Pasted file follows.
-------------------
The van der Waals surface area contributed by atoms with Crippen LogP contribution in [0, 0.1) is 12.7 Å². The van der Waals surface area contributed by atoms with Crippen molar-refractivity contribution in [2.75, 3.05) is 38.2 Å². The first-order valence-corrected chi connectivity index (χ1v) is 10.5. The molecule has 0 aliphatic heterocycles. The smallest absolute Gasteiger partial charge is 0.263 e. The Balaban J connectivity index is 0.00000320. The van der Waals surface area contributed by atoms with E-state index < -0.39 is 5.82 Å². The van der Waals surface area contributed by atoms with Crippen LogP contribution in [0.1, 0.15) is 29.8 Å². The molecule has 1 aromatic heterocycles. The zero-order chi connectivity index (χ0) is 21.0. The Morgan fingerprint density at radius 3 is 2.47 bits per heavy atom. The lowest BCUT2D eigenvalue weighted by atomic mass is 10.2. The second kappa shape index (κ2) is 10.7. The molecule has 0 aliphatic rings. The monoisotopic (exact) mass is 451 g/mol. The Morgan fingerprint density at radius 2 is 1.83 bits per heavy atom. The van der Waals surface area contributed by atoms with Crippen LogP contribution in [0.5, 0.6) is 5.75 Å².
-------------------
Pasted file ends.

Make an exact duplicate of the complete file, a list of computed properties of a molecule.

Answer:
The van der Waals surface area contributed by atoms with Crippen LogP contribution in [0, 0.1) is 12.7 Å². The van der Waals surface area contributed by atoms with Crippen molar-refractivity contribution in [2.75, 3.05) is 38.2 Å². The first-order valence-corrected chi connectivity index (χ1v) is 10.5. The molecule has 0 aliphatic heterocycles. The smallest absolute Gasteiger partial charge is 0.263 e. The Balaban J connectivity index is 0.00000320. The van der Waals surface area contributed by atoms with E-state index < -0.39 is 5.82 Å². The van der Waals surface area contributed by atoms with Crippen LogP contribution in [0.1, 0.15) is 29.8 Å². The molecule has 1 aromatic heterocycles. The zero-order chi connectivity index (χ0) is 21.0. The Morgan fingerprint density at radius 3 is 2.47 bits per heavy atom. The lowest BCUT2D eigenvalue weighted by atomic mass is 10.2. The second kappa shape index (κ2) is 10.7. The molecule has 0 aliphatic rings. The monoisotopic (exact) mass is 451 g/mol. The Morgan fingerprint density at radius 2 is 1.83 bits per heavy atom. The van der Waals surface area contributed by atoms with Crippen LogP contribution in [0.5, 0.6) is 5.75 Å².